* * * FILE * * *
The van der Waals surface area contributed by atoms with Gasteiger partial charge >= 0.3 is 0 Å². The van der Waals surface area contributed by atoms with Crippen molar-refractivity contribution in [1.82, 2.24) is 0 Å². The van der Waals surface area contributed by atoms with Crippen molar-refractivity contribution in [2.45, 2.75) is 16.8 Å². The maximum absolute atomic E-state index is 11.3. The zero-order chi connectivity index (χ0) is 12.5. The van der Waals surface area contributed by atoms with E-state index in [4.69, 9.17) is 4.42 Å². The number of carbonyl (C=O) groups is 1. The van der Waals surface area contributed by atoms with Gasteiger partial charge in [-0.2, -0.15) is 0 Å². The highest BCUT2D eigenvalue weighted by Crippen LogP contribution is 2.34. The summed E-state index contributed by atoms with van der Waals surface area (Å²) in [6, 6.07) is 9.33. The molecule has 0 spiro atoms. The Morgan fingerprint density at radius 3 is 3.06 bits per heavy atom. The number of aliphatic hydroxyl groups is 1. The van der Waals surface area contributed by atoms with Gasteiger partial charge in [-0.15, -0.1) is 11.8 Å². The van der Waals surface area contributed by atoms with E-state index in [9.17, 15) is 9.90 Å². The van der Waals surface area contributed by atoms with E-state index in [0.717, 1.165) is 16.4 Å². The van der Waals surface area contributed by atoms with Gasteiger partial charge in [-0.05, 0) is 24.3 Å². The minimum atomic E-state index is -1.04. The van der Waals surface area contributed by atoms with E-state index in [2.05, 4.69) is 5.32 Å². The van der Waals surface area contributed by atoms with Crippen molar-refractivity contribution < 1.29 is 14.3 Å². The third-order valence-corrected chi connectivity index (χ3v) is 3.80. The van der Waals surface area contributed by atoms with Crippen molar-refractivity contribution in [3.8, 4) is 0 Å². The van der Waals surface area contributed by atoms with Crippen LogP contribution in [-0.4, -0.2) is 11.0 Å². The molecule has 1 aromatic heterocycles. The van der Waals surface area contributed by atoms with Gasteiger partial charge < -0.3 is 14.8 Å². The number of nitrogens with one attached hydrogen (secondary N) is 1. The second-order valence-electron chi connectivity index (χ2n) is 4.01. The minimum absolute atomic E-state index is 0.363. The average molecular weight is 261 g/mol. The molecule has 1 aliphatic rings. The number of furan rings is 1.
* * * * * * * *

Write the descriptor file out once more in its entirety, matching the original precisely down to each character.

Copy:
The van der Waals surface area contributed by atoms with Gasteiger partial charge >= 0.3 is 0 Å². The van der Waals surface area contributed by atoms with Crippen molar-refractivity contribution in [1.82, 2.24) is 0 Å². The van der Waals surface area contributed by atoms with Crippen molar-refractivity contribution in [2.45, 2.75) is 16.8 Å². The maximum absolute atomic E-state index is 11.3. The zero-order chi connectivity index (χ0) is 12.5. The van der Waals surface area contributed by atoms with E-state index in [4.69, 9.17) is 4.42 Å². The number of carbonyl (C=O) groups is 1. The van der Waals surface area contributed by atoms with Gasteiger partial charge in [-0.2, -0.15) is 0 Å². The highest BCUT2D eigenvalue weighted by Crippen LogP contribution is 2.34. The summed E-state index contributed by atoms with van der Waals surface area (Å²) in [6, 6.07) is 9.33. The molecule has 0 spiro atoms. The Morgan fingerprint density at radius 3 is 3.06 bits per heavy atom. The number of aliphatic hydroxyl groups is 1. The van der Waals surface area contributed by atoms with Gasteiger partial charge in [-0.15, -0.1) is 11.8 Å². The van der Waals surface area contributed by atoms with E-state index in [9.17, 15) is 9.90 Å². The van der Waals surface area contributed by atoms with E-state index in [0.717, 1.165) is 16.4 Å². The van der Waals surface area contributed by atoms with Gasteiger partial charge in [-0.05, 0) is 24.3 Å². The minimum atomic E-state index is -1.04. The van der Waals surface area contributed by atoms with E-state index in [2.05, 4.69) is 5.32 Å². The van der Waals surface area contributed by atoms with Crippen molar-refractivity contribution < 1.29 is 14.3 Å². The third-order valence-corrected chi connectivity index (χ3v) is 3.80. The van der Waals surface area contributed by atoms with Crippen molar-refractivity contribution in [3.8, 4) is 0 Å². The van der Waals surface area contributed by atoms with Crippen LogP contribution in [-0.4, -0.2) is 11.0 Å². The molecule has 1 aromatic heterocycles. The van der Waals surface area contributed by atoms with Gasteiger partial charge < -0.3 is 14.8 Å². The number of nitrogens with one attached hydrogen (secondary N) is 1. The second-order valence-electron chi connectivity index (χ2n) is 4.01. The minimum absolute atomic E-state index is 0.363. The average molecular weight is 261 g/mol. The molecule has 1 aliphatic rings. The number of furan rings is 1.